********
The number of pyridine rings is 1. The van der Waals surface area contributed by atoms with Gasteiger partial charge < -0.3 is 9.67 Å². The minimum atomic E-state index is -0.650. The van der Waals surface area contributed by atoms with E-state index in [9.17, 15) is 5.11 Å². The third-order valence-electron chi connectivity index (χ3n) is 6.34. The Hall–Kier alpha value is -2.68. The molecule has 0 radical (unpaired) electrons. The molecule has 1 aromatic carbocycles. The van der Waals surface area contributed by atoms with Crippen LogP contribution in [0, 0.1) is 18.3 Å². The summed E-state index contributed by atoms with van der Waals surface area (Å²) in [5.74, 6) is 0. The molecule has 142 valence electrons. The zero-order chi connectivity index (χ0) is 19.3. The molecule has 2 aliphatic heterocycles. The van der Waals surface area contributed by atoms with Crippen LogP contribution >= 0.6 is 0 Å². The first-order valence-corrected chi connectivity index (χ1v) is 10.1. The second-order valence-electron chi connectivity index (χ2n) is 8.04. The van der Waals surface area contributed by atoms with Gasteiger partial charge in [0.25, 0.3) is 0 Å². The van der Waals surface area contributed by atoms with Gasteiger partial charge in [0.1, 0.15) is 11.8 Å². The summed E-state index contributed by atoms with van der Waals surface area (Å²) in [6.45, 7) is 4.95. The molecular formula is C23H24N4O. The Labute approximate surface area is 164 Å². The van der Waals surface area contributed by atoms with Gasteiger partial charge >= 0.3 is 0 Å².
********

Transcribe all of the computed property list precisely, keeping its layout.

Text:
The number of pyridine rings is 1. The van der Waals surface area contributed by atoms with Gasteiger partial charge < -0.3 is 9.67 Å². The minimum atomic E-state index is -0.650. The van der Waals surface area contributed by atoms with E-state index in [9.17, 15) is 5.11 Å². The third-order valence-electron chi connectivity index (χ3n) is 6.34. The Hall–Kier alpha value is -2.68. The molecule has 0 radical (unpaired) electrons. The molecule has 1 aromatic carbocycles. The van der Waals surface area contributed by atoms with Crippen LogP contribution in [0, 0.1) is 18.3 Å². The summed E-state index contributed by atoms with van der Waals surface area (Å²) in [5.74, 6) is 0. The molecule has 142 valence electrons. The zero-order chi connectivity index (χ0) is 19.3. The molecule has 2 aliphatic heterocycles. The van der Waals surface area contributed by atoms with Crippen LogP contribution >= 0.6 is 0 Å². The first-order valence-corrected chi connectivity index (χ1v) is 10.1. The second-order valence-electron chi connectivity index (χ2n) is 8.04. The van der Waals surface area contributed by atoms with Gasteiger partial charge in [0.25, 0.3) is 0 Å². The van der Waals surface area contributed by atoms with Gasteiger partial charge in [0.1, 0.15) is 11.8 Å². The summed E-state index contributed by atoms with van der Waals surface area (Å²) in [6.45, 7) is 4.95. The molecular formula is C23H24N4O. The Labute approximate surface area is 164 Å². The van der Waals surface area contributed by atoms with Gasteiger partial charge >= 0.3 is 0 Å².